• Social: Exploring, designing and experimenting with a UBI-inspired tax regime, enhanced social net, updated social compact, citizen crowdsourcing platform, and time-banking system to support and engage the burgeoning population of economically inactive.

In Singapore today, we have a choice: to let Everything 4.0 happen by chance or to create it by design.

We are uniquely positioned to succeed because of our competent Government, long-term view, competitive economy, tripartite partnership, talented workforce, can-do spirit and cohesive society.

What is missing is an Everything 4.0 mindset that can help us break away from incremental thinking and devise breakthrough strategies to replace obsolete ones that once served us well.

  • The writer is the founding president of The Innovators Institute, an innovation company based in Singapore, and ambassador of SingularityU Singapore, the local chapter of California-based Singularity University. The opinions expressed here are those of the writer and do not represent the views of these organisations.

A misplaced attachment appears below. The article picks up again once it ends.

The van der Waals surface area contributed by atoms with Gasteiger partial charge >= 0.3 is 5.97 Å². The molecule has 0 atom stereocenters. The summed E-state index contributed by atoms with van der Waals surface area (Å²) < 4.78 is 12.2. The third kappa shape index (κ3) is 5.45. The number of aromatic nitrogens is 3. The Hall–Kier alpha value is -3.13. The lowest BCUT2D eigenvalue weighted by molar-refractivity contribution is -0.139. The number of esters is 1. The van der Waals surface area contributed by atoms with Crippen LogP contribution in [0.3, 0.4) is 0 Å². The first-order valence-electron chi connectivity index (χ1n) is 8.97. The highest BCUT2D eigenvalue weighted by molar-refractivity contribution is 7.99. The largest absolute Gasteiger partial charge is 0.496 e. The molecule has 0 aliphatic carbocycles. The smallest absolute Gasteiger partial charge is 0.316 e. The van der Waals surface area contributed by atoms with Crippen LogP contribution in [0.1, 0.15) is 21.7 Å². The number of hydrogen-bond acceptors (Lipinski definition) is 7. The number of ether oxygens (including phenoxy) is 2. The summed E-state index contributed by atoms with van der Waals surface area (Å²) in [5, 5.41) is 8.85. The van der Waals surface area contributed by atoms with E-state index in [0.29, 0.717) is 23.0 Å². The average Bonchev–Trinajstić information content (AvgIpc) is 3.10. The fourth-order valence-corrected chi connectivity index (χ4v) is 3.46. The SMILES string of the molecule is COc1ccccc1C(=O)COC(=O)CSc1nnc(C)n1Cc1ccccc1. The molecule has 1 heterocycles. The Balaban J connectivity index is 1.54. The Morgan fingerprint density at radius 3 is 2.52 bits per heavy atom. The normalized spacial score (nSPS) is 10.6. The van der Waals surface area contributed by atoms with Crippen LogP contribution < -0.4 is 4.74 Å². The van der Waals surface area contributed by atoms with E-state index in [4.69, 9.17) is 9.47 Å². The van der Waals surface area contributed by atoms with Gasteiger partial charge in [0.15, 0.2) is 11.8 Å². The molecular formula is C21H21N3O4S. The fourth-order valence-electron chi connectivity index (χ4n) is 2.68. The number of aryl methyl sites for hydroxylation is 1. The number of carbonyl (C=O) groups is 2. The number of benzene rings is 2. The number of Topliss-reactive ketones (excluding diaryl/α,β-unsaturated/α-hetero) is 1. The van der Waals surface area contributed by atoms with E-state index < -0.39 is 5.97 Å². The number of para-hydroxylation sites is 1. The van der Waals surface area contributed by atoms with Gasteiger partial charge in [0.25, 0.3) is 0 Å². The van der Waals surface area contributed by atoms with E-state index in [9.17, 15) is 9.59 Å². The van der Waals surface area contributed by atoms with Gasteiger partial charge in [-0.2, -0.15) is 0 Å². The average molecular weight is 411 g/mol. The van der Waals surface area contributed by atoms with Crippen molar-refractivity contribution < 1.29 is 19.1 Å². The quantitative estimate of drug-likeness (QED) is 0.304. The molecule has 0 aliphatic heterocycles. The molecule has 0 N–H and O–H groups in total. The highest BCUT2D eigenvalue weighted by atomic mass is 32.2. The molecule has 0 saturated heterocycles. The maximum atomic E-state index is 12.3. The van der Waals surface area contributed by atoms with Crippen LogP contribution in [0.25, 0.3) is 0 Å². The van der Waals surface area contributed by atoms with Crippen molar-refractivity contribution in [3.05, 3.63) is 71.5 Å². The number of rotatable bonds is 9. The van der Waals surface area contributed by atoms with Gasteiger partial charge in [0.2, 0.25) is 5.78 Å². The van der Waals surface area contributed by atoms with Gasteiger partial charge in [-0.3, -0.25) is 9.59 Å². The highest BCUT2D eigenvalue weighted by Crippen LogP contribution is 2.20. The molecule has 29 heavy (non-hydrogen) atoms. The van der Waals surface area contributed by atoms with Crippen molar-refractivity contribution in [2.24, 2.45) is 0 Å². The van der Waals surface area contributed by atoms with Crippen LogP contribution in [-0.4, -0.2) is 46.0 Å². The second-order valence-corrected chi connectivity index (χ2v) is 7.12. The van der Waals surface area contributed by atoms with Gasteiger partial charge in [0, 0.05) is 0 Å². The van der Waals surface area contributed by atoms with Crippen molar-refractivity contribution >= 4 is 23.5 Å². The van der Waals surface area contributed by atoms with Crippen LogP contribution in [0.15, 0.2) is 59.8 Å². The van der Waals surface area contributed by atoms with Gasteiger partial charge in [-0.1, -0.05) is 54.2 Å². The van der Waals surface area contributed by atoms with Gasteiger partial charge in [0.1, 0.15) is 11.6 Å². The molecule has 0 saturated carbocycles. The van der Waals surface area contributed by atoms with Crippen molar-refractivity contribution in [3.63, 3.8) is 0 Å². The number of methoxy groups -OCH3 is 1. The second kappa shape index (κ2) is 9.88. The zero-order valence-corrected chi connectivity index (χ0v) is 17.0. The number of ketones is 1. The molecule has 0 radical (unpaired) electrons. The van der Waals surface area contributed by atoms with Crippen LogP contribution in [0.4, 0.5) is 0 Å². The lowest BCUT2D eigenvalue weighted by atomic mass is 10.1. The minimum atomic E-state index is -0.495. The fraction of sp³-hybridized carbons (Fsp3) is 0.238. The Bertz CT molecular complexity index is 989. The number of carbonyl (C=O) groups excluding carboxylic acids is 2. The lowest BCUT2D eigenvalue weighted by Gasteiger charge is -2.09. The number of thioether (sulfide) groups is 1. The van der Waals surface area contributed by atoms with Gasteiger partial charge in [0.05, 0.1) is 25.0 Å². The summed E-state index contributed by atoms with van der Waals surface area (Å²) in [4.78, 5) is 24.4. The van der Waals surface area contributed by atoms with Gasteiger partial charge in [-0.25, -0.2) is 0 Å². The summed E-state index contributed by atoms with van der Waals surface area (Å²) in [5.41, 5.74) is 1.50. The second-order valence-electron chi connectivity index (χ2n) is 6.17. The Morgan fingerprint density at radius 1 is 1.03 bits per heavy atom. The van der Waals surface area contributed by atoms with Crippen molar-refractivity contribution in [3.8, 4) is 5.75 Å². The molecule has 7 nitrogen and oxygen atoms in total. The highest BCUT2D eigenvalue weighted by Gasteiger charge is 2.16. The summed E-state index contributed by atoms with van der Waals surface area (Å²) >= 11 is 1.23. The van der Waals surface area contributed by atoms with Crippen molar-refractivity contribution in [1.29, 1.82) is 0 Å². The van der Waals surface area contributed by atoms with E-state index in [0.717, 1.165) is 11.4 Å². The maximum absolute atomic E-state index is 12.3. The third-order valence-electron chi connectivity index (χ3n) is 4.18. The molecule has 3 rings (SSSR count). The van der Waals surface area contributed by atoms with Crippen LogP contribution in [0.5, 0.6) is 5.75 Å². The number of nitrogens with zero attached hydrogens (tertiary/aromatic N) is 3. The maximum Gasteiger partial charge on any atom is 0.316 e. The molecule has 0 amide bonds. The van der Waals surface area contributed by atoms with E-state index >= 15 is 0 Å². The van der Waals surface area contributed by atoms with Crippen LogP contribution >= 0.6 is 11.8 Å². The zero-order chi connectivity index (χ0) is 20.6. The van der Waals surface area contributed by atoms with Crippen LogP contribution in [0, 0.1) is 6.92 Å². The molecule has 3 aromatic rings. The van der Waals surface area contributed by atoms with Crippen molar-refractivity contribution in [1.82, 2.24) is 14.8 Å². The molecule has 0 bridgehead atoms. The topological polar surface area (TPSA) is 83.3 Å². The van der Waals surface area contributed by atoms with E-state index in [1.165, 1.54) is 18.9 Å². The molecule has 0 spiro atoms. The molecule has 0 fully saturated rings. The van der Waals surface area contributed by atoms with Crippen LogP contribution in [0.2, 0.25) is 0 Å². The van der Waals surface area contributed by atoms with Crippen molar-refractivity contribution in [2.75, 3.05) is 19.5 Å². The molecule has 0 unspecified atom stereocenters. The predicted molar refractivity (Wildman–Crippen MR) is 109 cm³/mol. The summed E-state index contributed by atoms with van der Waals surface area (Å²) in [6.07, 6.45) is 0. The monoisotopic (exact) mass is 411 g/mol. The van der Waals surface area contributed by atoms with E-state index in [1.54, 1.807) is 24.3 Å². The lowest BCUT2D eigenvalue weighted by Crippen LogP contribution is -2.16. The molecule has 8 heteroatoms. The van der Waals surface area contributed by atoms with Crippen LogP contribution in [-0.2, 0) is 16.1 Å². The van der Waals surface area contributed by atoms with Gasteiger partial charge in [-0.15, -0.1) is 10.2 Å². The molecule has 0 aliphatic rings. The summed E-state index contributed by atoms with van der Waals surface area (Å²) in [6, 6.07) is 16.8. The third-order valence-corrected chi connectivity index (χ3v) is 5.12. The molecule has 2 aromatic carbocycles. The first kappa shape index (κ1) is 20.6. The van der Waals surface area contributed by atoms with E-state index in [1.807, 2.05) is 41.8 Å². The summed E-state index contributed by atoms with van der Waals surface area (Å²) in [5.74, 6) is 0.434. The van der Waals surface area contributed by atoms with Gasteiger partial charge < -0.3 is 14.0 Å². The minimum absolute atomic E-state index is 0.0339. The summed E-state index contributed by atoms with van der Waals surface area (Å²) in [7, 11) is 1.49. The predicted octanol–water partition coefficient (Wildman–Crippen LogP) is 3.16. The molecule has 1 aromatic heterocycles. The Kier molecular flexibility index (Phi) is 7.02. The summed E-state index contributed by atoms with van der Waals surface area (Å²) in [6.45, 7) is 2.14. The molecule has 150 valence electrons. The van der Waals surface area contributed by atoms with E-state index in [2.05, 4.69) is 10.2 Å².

Facebooktwittergoogle_pluspinterestlinkedintumblr

Augmented Reality Navigation at the Vienna International Airport by Insider Navigation.

Insider Navigation provides the Vienna airport with a tool for augmented reality indoor navigation,

enabling travellers to reach their gate in time, access travel information in their preferred language, interact with advertisements and special deals from retailers on the way and have an overall augmented reality experience at the airport.

Facebooktwittergoogle_pluspinterestlinkedintumblr